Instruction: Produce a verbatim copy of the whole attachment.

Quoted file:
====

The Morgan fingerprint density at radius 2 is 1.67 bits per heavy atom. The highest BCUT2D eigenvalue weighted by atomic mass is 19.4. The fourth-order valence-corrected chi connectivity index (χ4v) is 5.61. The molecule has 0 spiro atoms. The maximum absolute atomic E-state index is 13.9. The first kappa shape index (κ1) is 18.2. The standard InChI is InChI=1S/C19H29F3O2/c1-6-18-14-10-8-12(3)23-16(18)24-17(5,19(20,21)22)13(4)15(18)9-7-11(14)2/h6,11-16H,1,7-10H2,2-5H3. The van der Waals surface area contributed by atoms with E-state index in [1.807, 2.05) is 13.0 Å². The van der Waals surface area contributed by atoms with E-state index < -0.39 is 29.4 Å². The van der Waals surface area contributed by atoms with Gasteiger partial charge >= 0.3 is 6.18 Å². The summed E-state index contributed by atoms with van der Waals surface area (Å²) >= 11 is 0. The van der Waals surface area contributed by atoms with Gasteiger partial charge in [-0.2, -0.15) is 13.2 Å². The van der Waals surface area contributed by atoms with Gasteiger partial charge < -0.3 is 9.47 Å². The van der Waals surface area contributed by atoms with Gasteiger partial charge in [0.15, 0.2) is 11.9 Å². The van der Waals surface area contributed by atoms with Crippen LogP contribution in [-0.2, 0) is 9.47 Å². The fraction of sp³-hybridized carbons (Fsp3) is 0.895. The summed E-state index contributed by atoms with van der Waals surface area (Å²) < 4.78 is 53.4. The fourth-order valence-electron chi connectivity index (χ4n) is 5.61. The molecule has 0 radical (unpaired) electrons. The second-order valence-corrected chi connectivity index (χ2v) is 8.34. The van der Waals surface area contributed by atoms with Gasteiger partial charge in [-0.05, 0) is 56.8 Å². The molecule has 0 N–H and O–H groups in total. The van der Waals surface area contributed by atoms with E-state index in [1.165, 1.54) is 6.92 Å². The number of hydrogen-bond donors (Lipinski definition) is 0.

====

The Morgan fingerprint density at radius 2 is 1.67 bits per heavy atom. The highest BCUT2D eigenvalue weighted by atomic mass is 19.4. The fourth-order valence-corrected chi connectivity index (χ4v) is 5.61. The molecule has 0 spiro atoms. The maximum absolute atomic E-state index is 13.9. The first kappa shape index (κ1) is 18.2. The standard InChI is InChI=1S/C19H29F3O2/c1-6-18-14-10-8-12(3)23-16(18)24-17(5,19(20,21)22)13(4)15(18)9-7-11(14)2/h6,11-16H,1,7-10H2,2-5H3. The van der Waals surface area contributed by atoms with E-state index in [1.807, 2.05) is 13.0 Å². The van der Waals surface area contributed by atoms with E-state index < -0.39 is 29.4 Å². The van der Waals surface area contributed by atoms with Gasteiger partial charge >= 0.3 is 6.18 Å². The summed E-state index contributed by atoms with van der Waals surface area (Å²) >= 11 is 0. The van der Waals surface area contributed by atoms with Gasteiger partial charge in [-0.2, -0.15) is 13.2 Å². The van der Waals surface area contributed by atoms with Gasteiger partial charge < -0.3 is 9.47 Å². The van der Waals surface area contributed by atoms with Gasteiger partial charge in [0.15, 0.2) is 11.9 Å². The van der Waals surface area contributed by atoms with Crippen LogP contribution in [-0.2, 0) is 9.47 Å². The fraction of sp³-hybridized carbons (Fsp3) is 0.895. The summed E-state index contributed by atoms with van der Waals surface area (Å²) < 4.78 is 53.4. The fourth-order valence-electron chi connectivity index (χ4n) is 5.61. The molecule has 0 radical (unpaired) electrons. The second-order valence-corrected chi connectivity index (χ2v) is 8.34. The van der Waals surface area contributed by atoms with Gasteiger partial charge in [-0.05, 0) is 56.8 Å². The molecule has 0 N–H and O–H groups in total. The van der Waals surface area contributed by atoms with E-state index in [1.165, 1.54) is 6.92 Å². The number of hydrogen-bond donors (Lipinski definition) is 0.